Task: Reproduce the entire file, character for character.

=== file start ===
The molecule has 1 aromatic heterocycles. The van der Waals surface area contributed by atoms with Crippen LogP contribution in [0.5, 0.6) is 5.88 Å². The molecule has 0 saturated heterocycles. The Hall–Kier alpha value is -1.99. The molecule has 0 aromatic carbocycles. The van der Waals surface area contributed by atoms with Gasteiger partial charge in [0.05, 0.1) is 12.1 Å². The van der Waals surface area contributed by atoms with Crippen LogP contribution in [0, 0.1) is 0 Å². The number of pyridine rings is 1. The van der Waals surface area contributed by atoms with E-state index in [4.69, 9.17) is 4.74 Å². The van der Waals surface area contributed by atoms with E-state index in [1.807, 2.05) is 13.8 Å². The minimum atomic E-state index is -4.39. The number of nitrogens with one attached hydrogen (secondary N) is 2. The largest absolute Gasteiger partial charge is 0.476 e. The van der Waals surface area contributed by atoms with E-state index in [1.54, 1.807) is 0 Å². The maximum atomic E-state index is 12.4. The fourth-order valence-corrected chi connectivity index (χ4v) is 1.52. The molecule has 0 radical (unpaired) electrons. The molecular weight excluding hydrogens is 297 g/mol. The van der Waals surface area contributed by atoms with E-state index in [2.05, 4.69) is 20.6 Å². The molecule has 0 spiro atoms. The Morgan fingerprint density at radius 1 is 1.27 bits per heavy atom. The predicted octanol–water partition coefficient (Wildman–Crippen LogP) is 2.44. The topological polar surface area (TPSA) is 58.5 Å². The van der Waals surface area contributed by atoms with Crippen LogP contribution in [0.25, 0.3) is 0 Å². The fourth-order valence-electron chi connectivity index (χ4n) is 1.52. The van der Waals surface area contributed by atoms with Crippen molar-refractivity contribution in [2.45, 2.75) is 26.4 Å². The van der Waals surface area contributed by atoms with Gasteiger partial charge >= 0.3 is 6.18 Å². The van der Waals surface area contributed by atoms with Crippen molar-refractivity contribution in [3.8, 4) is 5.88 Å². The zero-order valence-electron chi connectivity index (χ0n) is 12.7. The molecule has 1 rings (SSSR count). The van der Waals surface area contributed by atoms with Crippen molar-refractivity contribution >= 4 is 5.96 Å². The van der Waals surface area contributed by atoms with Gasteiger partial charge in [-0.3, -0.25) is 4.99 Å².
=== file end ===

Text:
The molecule has 1 aromatic heterocycles. The van der Waals surface area contributed by atoms with Crippen LogP contribution in [0.5, 0.6) is 5.88 Å². The molecule has 0 saturated heterocycles. The Hall–Kier alpha value is -1.99. The molecule has 0 aromatic carbocycles. The van der Waals surface area contributed by atoms with Gasteiger partial charge in [0.05, 0.1) is 12.1 Å². The van der Waals surface area contributed by atoms with Crippen LogP contribution in [0, 0.1) is 0 Å². The number of pyridine rings is 1. The van der Waals surface area contributed by atoms with E-state index in [4.69, 9.17) is 4.74 Å². The van der Waals surface area contributed by atoms with E-state index in [1.807, 2.05) is 13.8 Å². The minimum atomic E-state index is -4.39. The number of nitrogens with one attached hydrogen (secondary N) is 2. The largest absolute Gasteiger partial charge is 0.476 e. The van der Waals surface area contributed by atoms with E-state index in [1.54, 1.807) is 0 Å². The maximum atomic E-state index is 12.4. The fourth-order valence-corrected chi connectivity index (χ4v) is 1.52. The molecule has 0 radical (unpaired) electrons. The molecular weight excluding hydrogens is 297 g/mol. The van der Waals surface area contributed by atoms with E-state index in [2.05, 4.69) is 20.6 Å². The molecule has 0 spiro atoms. The Morgan fingerprint density at radius 1 is 1.27 bits per heavy atom. The predicted octanol–water partition coefficient (Wildman–Crippen LogP) is 2.44. The topological polar surface area (TPSA) is 58.5 Å². The van der Waals surface area contributed by atoms with Crippen LogP contribution in [0.25, 0.3) is 0 Å². The fourth-order valence-electron chi connectivity index (χ4n) is 1.52. The van der Waals surface area contributed by atoms with Crippen molar-refractivity contribution in [2.45, 2.75) is 26.4 Å². The van der Waals surface area contributed by atoms with Gasteiger partial charge >= 0.3 is 6.18 Å². The van der Waals surface area contributed by atoms with Crippen molar-refractivity contribution in [3.8, 4) is 5.88 Å². The zero-order valence-electron chi connectivity index (χ0n) is 12.7. The molecule has 1 rings (SSSR count). The van der Waals surface area contributed by atoms with Crippen molar-refractivity contribution >= 4 is 5.96 Å². The van der Waals surface area contributed by atoms with Gasteiger partial charge in [-0.3, -0.25) is 4.99 Å².